East Coast owner on the "unprecedented" housing surge currently under way
From Ontario to British Columbia and beyond, there’s been much talk in recent weeks of a noticeable cooling in the mortgage market as a slower, more manageable pace takes hold.
Yet one part of Canada that hasn’t witnessed any letup in the mortgage industry is Newfoundland and Labrador, with current levels of activity described by one St. John’s-based broker as “unprecedented” for the province.
Robert Jennings (pictured), owner and mortgage broker at East Coast Mortgage Brokers, told Canadian Mortgage Professional that he has never been busier than in recent months – with the red-hot pace of activity on the east coast marking a “refreshing” change for a region whose real estate market has sometimes lagged behind other parts of the country.
“Pre-COVID, Newfoundland was a very sluggish economy and real estate market. It was very much a buyers’ market – but now the tides have completely turned,” Jennings said.
“We’re seeing things that we haven’t seen before like competing offers, which we rarely had even in healthier markets. We have listing agents waiting a few days to take offers, to build up that competition. You’d never hear of that previously.”
In June, the Newfoundland and Labrador Association of Realtors reported a remarkable sales increase of 107% over the same month last year, dwarfing the national figure of 13.6%. Jennings said that the housing market’s current trajectory in the province was no surprise, given the fact that trends sometimes develop there after they’ve taken hold and passed in the rest of Canada.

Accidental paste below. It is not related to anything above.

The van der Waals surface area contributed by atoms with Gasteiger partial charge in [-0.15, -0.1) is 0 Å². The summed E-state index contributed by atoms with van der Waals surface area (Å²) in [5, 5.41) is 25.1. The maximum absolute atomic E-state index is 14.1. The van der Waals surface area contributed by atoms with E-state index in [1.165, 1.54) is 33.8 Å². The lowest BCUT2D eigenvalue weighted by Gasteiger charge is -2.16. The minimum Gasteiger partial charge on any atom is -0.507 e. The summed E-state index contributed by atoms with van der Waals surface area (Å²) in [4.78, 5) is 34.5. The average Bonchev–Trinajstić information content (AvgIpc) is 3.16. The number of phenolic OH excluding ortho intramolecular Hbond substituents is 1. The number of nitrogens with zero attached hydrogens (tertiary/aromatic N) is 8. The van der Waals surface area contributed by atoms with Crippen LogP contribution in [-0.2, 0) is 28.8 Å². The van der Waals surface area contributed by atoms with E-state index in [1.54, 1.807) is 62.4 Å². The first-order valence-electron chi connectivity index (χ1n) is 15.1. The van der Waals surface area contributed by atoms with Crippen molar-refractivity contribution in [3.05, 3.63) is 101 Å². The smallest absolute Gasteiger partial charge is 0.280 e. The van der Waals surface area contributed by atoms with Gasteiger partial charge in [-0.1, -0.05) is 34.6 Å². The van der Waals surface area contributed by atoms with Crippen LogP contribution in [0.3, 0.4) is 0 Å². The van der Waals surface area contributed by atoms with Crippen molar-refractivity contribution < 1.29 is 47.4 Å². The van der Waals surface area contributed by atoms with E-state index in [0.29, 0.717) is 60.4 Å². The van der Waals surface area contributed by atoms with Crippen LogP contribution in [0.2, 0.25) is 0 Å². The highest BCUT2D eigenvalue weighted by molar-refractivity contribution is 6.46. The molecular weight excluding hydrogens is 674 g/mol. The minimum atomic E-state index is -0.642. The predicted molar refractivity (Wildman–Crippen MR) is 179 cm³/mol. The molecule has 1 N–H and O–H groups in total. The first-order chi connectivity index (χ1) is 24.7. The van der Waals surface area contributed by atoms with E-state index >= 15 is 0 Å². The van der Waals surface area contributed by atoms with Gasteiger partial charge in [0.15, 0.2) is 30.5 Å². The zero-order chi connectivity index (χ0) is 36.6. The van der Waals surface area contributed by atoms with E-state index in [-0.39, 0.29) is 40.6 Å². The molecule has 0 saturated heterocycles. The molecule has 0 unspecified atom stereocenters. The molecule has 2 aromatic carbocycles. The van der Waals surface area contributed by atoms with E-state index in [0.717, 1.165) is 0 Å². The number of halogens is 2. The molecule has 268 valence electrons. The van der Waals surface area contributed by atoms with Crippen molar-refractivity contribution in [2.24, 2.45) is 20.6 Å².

“A lot of people had their growth in 2020; I think we’re seeing it in 2021, and I think we’re going to break a lot of records once the dust settles here. I would say that we’re right in the middle of it now,” he said.
“It’s just amazing. Everybody’s busy, backlogged and bottlenecked, appraisers aren’t able to turn around reports, lawyers aren’t able to get title searches. We’re just all trying to make hay while the sun shines.”
Aside from its spectacular scenery, one of the most enticing factors in Newfoundland is its housing affordability. While other areas reported dizzying house price rises as markets heated up, Newfoundland and Labrador recorded comparatively modest increases – in June, just 11.6% over the same month last year.
“Three hundred thousand dollars can get you a lot of house in St. John’s, and it can’t get you anything in Toronto,” Jennings said. “The average price in the GTA is over $1 million. The average price of a house in Canada exceeded $700,000, and the average price of a house in Halifax is $450,000.
“If you want a two-storey with a double garage on half an acre close to the city, you can get one here for $350,000. That’d be $2 million in Toronto or Vancouver.”
During the pandemic, Newfoundland’s mortgage industry also saw an uptick in business thanks to purchases of secondary homes, summer houses and cottages as a result of travel restrictions across the province.
“The cabin and cottage market heated up. Nobody could go to Florida or Vegas, but they could go to the cabin, pond or lake,” Jennings said. “That market heated up really well.”
Much of the growth in smaller Canadian markets during the pandemic has been a result of residents of large urban centres – often from other provinces – opting for a less hectic, less expensive lifestyle elsewhere, facilitated by work-from-home arrangements.
Jennings said that the likes of Halifax had benefited more from that trend than parts of Newfoundland and Labrador. Still, he noted that the country’s gradual reopening, the province’s improving economic prospects and an updated immigration pathway introduced by Premier Andrew Furey were all reasons to believe that newcomers would continue to consider a move to Canada’s easternmost point.
“We were always a great tourist destination – particularly for people in Ontario,” he said. “They could get to see Newfoundland for what it is: peaceful, tranquil, beautiful and rural.
“People who now don’t have to work in the skyscrapers in the downtown core of Toronto could literally work from their backyards in Newfoundland. The hope is that that continues.”